Background: Indocyanine green (ICG) fluorescent imaging has been used effectively to identify hepatocellular carcinoma (HCC) in intraoperative setting. However, whether extrahepatic metastatic lesions from HCC can also be detected by this imaging is unknown.
Methods: This study was conducted on 17 patients with suspected extrahepatic HCC metastases in the lung (n = 3), adrenal gland (n = 1), lymph node (n = 7), peritoneum (n = 5) and both lymph node and peritoneum (n = 1). ICG was administered intravenously at a dose of 0.5 mg/kg prior to operation for liver function evaluation. Intraoperative ICG fluorescent imaging was performed with a near-infrared light camera system. The surgical specimens were also examined in all cases for the presence of ICG fluorescence.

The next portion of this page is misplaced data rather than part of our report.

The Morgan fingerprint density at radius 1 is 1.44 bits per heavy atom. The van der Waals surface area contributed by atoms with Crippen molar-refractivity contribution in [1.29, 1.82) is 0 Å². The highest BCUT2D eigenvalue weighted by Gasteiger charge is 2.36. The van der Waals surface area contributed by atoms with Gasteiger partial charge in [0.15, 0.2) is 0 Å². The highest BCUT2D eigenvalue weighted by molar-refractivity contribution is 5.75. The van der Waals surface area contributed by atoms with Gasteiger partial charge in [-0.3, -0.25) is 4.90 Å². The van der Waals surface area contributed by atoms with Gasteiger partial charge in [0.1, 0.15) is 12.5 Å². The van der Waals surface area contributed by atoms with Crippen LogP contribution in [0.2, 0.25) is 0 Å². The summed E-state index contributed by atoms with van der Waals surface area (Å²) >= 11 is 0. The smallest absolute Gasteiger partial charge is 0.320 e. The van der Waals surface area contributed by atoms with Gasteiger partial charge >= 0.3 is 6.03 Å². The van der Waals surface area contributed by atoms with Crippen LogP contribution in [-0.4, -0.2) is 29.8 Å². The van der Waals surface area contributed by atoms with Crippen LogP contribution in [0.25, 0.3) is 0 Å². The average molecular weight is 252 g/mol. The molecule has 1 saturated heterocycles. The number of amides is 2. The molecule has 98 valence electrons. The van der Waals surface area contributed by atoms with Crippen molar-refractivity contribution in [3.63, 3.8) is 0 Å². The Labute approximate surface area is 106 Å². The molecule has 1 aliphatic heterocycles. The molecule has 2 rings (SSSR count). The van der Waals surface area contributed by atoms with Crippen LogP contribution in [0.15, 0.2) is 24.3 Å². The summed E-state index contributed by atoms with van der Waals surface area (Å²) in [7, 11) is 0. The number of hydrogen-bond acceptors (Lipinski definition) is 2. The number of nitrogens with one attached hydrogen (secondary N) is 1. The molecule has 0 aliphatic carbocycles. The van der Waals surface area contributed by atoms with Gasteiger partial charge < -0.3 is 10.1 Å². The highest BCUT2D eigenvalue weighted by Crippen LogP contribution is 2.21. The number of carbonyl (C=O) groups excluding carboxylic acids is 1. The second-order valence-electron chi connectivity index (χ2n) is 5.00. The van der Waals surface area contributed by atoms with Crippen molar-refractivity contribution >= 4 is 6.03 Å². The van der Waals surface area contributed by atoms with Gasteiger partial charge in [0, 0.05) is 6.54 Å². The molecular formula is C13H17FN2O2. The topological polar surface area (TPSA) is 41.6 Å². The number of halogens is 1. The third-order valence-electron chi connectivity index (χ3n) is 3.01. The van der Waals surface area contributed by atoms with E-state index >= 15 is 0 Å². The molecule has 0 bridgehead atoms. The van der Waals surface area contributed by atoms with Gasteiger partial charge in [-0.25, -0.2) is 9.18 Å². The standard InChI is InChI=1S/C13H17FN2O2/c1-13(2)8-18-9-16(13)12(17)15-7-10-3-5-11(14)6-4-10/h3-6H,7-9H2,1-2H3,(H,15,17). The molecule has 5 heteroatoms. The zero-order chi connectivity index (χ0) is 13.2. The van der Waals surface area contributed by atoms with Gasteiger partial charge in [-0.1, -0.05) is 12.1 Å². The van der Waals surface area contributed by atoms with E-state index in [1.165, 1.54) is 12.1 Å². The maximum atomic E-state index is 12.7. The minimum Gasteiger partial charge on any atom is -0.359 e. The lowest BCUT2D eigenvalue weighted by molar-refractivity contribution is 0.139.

Results: Of 28 lesions for which ICG fluorescence was examined intraoperatively, 24 lesions exhibited fluorescence and were proved to be HCC metastases pathologically. Five of them were newly identified by ICG fluorescent imaging. The other four lesions included two HCC metastases and two benign tumors. Of 33 suspicious metastatic lesions extirpated, 26 lesions emitting fluorescence from the specimen were all metastatic HCC. The other 7 lesions consisted of 6 benign tumors and one HCC metastasis. Accordingly, the positive predictive value of in vivo and ex vivo ICG fluorescent imaging were both 100 %, while the negative predictive value of those methods were 50 and 86 %, respectively.
Conclusions: Extrahepatic metastases from HCC exhibited ICG fluorescence when illuminated by near-infrared light, indicating their capability to transport ICG. This imaging can be a useful tool for intraoperative detection of metastasis in HCC patients.